Mariah Stewart, Federal Way’s 235-pounder who placed fourth at state as a sophomore last year, was especially thoughtful when the two wrestled last month. After a blown whistle, Stewart — who was leading decisively — noticed Ma’alona-Faletogo was struggling with her head gear, so she helped her adjust it and gave her a big hug before the match resumed.

That drew an ovation from the crowd and raves from Jefferson athletic director Mike Grady, who sent an email the following day to Federal Way coach Travis Mango and school district personnel, describing what he called “nothing short of ‘incredible sensitivity’ as well as ‘sportsmanship’ to the max.”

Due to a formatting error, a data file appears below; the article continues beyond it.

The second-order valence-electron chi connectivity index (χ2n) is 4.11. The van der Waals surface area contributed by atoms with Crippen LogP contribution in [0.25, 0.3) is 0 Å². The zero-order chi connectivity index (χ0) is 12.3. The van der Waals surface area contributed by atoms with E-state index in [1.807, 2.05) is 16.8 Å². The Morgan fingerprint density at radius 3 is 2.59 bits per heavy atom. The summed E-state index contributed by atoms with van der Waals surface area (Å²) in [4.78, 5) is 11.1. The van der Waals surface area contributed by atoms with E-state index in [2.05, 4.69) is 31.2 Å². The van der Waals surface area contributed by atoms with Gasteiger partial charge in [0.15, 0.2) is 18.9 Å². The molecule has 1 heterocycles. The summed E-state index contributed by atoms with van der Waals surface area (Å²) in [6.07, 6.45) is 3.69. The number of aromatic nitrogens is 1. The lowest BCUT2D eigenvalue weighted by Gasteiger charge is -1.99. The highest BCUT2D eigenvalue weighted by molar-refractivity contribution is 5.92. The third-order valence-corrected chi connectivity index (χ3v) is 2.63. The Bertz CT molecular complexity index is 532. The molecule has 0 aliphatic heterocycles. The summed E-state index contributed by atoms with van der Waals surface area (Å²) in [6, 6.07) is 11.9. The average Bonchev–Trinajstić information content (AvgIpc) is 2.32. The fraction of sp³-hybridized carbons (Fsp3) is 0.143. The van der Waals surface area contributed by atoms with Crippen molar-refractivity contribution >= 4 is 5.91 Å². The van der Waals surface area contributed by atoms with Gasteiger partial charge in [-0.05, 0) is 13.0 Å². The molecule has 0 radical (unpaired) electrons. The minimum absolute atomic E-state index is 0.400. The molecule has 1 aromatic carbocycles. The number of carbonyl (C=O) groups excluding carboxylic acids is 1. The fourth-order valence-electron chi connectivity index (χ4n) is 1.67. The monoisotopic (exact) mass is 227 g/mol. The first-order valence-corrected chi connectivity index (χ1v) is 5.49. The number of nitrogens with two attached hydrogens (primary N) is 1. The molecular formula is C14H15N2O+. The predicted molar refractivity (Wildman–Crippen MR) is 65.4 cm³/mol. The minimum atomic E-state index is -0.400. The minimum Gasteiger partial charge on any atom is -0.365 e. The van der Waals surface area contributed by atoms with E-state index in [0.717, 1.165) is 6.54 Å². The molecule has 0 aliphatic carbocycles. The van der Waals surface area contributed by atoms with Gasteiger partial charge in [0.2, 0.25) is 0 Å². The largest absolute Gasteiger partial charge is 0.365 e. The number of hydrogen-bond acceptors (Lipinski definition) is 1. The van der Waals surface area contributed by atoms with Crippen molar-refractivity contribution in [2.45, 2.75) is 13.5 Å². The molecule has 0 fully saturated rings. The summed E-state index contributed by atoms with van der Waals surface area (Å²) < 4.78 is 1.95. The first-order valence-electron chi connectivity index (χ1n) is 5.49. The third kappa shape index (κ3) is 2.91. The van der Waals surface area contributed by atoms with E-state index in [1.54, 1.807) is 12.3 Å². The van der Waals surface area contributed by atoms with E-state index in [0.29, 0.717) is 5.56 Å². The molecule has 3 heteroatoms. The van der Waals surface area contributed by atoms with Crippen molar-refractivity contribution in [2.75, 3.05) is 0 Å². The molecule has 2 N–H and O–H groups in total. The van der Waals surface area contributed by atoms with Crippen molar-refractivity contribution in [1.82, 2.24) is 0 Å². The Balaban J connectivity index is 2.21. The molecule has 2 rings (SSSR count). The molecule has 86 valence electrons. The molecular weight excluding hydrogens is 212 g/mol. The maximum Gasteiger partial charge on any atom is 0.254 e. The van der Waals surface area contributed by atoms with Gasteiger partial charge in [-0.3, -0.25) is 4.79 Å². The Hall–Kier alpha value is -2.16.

“In all my 31 years of athletic involvement, I have never seen anything like this,” Grady wrote, adding he felt like hugging Stewart.

The story was featured in a local newspaper, although Stewart didn’t think she deserved the attention.

“It’s something I would have done for anybody,” she said.

Stewart said she is the one inspired by Ma’alona-Faletogo.

“You can see she’s not going to let anything stop her,” she said.

Mango concurs.

“Goddess is a great ambassador of our sport,” he said. “She works hard and is tenacious. Her work ethic and competitiveness truly comes through and she has turned her ‘disability’ into her ability to compete and push through difficult situations.

“From what I have witnessed, she does not allow things to hold her back and truly seems set on achieving all of her goals.”

And that’s the lasting impression Goddess Ma’alona-Faletogo hopes to leave.